Like Saint Oliver I spent some lovely years of my life in Rome, first as a seminarian and a student priest and later as a member of the staff of the Irish College which is the Irish National Seminary.  From1657 to 1669 Oliver was on the staff of the Collegio de Propaganda Fide.  He had very happy memories of this era in his life and this profound love of Rome and of the Roman Pontiff sustained him for the rest of his life.

The Gospel which we have just heard is that of the Good Shepherd.  Jesus told His disciples that He is the Good Shepherd who lays down his life for His sheep.  It was chosen for this evening’s Mass because those words, without doubt, inspired Saint Oliver Plunkett.  They inspired him to swap the security and serenity of his teaching post in the College of Propaganda Fide in Rome for the difficult dangerous life of Archbishop of Armagh in an Ireland that was being persecuted for its religious faith.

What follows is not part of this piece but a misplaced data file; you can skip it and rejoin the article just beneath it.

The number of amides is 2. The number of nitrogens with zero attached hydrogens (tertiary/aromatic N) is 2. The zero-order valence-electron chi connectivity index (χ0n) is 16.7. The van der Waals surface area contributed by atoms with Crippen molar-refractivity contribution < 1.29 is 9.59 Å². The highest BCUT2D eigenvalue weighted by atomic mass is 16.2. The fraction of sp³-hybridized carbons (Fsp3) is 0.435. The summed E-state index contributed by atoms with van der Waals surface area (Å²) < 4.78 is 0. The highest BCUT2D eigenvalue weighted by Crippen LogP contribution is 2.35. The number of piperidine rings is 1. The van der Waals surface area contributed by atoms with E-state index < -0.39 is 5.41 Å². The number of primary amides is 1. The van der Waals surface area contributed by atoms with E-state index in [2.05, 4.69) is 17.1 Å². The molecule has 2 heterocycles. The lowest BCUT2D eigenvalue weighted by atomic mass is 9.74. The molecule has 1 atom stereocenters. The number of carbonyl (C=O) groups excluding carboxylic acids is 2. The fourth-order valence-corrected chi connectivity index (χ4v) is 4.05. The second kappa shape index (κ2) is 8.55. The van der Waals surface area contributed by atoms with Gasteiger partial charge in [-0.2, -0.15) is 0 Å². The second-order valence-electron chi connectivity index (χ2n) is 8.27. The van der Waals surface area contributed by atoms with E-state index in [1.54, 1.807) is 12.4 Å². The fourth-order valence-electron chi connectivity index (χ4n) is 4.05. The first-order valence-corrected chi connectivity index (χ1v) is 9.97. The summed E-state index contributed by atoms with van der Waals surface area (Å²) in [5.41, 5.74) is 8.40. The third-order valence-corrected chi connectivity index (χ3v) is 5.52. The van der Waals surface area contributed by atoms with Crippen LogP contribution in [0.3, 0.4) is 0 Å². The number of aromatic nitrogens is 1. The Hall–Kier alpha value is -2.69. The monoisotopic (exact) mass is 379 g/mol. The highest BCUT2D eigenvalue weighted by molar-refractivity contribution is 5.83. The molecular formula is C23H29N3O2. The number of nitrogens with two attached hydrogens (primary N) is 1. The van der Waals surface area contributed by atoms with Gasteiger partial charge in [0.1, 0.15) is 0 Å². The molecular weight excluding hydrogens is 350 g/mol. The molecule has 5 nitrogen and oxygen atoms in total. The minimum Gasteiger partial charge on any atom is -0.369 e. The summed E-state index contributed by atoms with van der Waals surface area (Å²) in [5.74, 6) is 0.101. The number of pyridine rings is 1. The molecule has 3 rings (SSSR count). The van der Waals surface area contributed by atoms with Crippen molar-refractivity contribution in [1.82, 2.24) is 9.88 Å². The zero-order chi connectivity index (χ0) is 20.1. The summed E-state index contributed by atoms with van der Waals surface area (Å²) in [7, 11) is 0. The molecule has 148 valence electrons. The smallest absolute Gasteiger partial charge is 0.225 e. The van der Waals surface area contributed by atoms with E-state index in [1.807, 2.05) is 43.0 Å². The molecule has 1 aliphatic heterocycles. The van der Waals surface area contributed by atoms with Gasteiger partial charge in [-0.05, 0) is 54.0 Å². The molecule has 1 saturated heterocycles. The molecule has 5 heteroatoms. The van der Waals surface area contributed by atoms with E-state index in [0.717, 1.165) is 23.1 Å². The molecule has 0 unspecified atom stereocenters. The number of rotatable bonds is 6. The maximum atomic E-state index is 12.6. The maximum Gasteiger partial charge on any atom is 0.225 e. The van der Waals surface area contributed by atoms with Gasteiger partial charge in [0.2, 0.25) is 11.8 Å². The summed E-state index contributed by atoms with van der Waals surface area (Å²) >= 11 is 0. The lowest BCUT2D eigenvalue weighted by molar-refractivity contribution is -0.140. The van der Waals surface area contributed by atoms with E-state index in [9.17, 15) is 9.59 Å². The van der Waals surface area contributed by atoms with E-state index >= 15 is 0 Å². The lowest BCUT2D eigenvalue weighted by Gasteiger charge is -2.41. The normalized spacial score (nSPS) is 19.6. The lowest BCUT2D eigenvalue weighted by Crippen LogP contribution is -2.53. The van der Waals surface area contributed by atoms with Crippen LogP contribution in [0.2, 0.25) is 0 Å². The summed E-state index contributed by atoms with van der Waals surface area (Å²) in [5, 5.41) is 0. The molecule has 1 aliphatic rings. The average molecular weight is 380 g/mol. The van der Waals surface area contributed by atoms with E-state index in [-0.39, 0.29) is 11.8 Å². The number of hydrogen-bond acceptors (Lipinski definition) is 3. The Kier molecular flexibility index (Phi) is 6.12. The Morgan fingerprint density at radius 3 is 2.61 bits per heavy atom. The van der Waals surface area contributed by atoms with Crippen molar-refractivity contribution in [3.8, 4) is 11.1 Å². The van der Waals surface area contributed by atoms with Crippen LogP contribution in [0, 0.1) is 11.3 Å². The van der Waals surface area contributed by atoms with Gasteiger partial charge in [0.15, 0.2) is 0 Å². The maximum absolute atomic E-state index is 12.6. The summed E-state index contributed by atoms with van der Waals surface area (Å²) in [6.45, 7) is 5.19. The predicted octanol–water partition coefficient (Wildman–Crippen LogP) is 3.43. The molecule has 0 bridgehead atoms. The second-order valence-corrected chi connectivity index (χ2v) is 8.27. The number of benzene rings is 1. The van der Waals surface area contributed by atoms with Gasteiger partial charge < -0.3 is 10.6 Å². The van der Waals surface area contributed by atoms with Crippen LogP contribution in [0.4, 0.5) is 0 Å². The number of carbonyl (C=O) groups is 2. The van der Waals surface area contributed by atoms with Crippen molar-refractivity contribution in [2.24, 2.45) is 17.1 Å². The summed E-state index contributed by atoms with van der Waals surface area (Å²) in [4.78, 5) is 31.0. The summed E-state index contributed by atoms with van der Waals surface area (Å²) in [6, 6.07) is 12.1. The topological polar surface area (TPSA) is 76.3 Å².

Before he left Rome, Oliver was told by a Polish priest Chaplain at the hospital where he served the sick and poor that he knew that he was going back to die for his faith.  Oliver replied that he was not worthy of such an honour and he asked for prayers that he be made worthy.

Oliver Plunkett did not run away from the challenges presented to him.  I am sure that he could have found many good reasons to persuade his superiors in Rome to allow him to continue there.  After all, he was preparing missionaries for the whole vast missionary world, answering the needs of the Universal Church.  He could have protested that he was ill prepared – having left Ireland at the young age of 22 years and being absent from Ireland for another 22 years.  But no, Oliver indicated that he was willing to allow his name to go forward to be considered.